KANO, Nigeria — At least 41 people died in a suicide car bomb that struck a bus station in a Christian neighborhood in Kano, northern Nigeria’s busiest commercial center, in the most deadly attack in nine months that is blamed on Islamic extremists, an official said Tuesday.
The blast increased tensions in this divided West African nation.
At least 44 others were injured in the attack that hit the city of Kano on Monday evening, said a rescue official who asked not to be named because he is not authorized to speak to the press.
Kano state police said Tuesday two men rammed an explosive-laden blue VW Golf into a full passenger bus in a mainly Christian enclave in the predominantly Muslim commercial center.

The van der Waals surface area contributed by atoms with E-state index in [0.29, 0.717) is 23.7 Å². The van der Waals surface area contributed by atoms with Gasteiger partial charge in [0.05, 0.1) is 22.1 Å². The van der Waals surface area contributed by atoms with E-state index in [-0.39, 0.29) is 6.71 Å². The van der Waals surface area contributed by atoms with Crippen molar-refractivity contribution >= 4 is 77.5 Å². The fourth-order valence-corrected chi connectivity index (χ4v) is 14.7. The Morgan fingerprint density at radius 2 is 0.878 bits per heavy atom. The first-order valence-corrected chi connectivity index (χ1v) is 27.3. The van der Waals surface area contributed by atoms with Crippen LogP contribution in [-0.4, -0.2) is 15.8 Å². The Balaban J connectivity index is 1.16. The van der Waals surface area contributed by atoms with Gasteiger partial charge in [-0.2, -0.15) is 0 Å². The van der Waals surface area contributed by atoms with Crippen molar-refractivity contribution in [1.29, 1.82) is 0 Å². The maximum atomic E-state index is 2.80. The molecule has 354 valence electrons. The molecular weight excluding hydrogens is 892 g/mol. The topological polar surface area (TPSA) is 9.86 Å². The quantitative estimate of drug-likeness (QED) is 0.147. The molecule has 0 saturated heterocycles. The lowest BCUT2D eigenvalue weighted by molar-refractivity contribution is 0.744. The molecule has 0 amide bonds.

By striking about 5 p.m. Monday, the bombers seemed to have targeted passengers preparing for the 15-hour overnight road trip to the megacity of Lagos in Nigeria’s south, loved ones bidding them farewell and vendors selling drinks and snacks. The blast triggered panic and pandemonium in a city that has seen similar violence in the past.
Kano police chief Musa Daura said in a statement at least 22 people had died, but the rescue official said there were 41 deaths at least. There were 21 bodies at Murtala Muhammad Specialist Hospital and 20 more at Aminu Kano Teaching Hospital, rescue officials said.
They also were treating 41 and 3 injured, respectively.
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